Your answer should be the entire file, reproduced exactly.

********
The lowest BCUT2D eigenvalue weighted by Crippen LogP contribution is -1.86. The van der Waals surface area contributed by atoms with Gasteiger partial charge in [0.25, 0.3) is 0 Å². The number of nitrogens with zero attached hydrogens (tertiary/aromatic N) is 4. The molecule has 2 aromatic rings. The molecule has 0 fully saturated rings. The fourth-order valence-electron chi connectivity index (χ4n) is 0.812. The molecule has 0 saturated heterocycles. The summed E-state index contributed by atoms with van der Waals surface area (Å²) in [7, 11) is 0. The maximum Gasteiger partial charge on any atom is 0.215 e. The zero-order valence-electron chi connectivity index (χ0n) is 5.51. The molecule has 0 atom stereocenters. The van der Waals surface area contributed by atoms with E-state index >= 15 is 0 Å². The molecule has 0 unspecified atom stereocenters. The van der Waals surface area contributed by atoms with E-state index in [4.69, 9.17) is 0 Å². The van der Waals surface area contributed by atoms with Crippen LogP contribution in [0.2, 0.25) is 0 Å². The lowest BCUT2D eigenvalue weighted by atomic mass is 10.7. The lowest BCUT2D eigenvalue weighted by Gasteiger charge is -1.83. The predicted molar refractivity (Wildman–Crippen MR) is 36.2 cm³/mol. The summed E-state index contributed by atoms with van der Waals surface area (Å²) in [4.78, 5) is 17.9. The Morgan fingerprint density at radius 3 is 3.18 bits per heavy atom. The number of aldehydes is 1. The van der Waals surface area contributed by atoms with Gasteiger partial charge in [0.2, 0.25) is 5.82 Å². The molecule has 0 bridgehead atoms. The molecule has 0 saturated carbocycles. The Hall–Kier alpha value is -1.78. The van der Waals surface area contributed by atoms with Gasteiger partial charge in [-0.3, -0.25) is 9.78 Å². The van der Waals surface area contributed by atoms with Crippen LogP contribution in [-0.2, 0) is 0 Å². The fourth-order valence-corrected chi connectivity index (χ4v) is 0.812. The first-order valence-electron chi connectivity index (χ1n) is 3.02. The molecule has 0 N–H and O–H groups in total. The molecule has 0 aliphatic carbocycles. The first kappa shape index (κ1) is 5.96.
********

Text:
The lowest BCUT2D eigenvalue weighted by Crippen LogP contribution is -1.86. The van der Waals surface area contributed by atoms with Gasteiger partial charge in [0.25, 0.3) is 0 Å². The number of nitrogens with zero attached hydrogens (tertiary/aromatic N) is 4. The molecule has 2 aromatic rings. The molecule has 0 fully saturated rings. The fourth-order valence-electron chi connectivity index (χ4n) is 0.812. The molecule has 0 saturated heterocycles. The summed E-state index contributed by atoms with van der Waals surface area (Å²) in [7, 11) is 0. The maximum Gasteiger partial charge on any atom is 0.215 e. The zero-order valence-electron chi connectivity index (χ0n) is 5.51. The molecule has 0 atom stereocenters. The van der Waals surface area contributed by atoms with E-state index >= 15 is 0 Å². The molecule has 0 unspecified atom stereocenters. The van der Waals surface area contributed by atoms with E-state index in [4.69, 9.17) is 0 Å². The van der Waals surface area contributed by atoms with Crippen LogP contribution in [0.2, 0.25) is 0 Å². The lowest BCUT2D eigenvalue weighted by atomic mass is 10.7. The lowest BCUT2D eigenvalue weighted by Gasteiger charge is -1.83. The predicted molar refractivity (Wildman–Crippen MR) is 36.2 cm³/mol. The summed E-state index contributed by atoms with van der Waals surface area (Å²) in [4.78, 5) is 17.9. The Morgan fingerprint density at radius 3 is 3.18 bits per heavy atom. The number of aldehydes is 1. The van der Waals surface area contributed by atoms with Gasteiger partial charge in [0.2, 0.25) is 5.82 Å². The molecule has 0 bridgehead atoms. The molecule has 0 saturated carbocycles. The Hall–Kier alpha value is -1.78. The van der Waals surface area contributed by atoms with Gasteiger partial charge in [-0.3, -0.25) is 9.78 Å². The van der Waals surface area contributed by atoms with Crippen LogP contribution in [-0.2, 0) is 0 Å². The fourth-order valence-corrected chi connectivity index (χ4v) is 0.812. The first-order valence-electron chi connectivity index (χ1n) is 3.02. The molecule has 0 N–H and O–H groups in total. The molecule has 0 aliphatic carbocycles. The first kappa shape index (κ1) is 5.96.